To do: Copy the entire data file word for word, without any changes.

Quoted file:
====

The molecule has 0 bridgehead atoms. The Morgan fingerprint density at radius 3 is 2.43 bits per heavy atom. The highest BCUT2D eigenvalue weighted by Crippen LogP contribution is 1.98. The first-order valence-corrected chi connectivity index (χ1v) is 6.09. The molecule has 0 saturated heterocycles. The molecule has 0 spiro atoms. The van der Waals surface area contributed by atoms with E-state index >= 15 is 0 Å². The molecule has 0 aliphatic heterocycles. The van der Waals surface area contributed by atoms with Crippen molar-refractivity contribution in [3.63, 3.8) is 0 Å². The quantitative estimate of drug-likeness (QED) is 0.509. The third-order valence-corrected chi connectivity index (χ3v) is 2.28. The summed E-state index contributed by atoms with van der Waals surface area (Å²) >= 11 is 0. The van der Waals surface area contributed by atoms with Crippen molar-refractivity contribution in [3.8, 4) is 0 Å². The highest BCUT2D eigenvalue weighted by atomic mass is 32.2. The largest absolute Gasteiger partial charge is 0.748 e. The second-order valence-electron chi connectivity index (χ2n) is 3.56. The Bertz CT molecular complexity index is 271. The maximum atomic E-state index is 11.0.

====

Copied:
The molecule has 0 bridgehead atoms. The Morgan fingerprint density at radius 3 is 2.43 bits per heavy atom. The highest BCUT2D eigenvalue weighted by Crippen LogP contribution is 1.98. The first-order valence-corrected chi connectivity index (χ1v) is 6.09. The molecule has 0 saturated heterocycles. The molecule has 0 spiro atoms. The van der Waals surface area contributed by atoms with E-state index >= 15 is 0 Å². The molecule has 0 aliphatic heterocycles. The van der Waals surface area contributed by atoms with Crippen molar-refractivity contribution in [3.63, 3.8) is 0 Å². The quantitative estimate of drug-likeness (QED) is 0.509. The third-order valence-corrected chi connectivity index (χ3v) is 2.28. The summed E-state index contributed by atoms with van der Waals surface area (Å²) >= 11 is 0. The van der Waals surface area contributed by atoms with Crippen molar-refractivity contribution in [3.8, 4) is 0 Å². The highest BCUT2D eigenvalue weighted by atomic mass is 32.2. The largest absolute Gasteiger partial charge is 0.748 e. The second-order valence-electron chi connectivity index (χ2n) is 3.56. The Bertz CT molecular complexity index is 271. The maximum atomic E-state index is 11.0.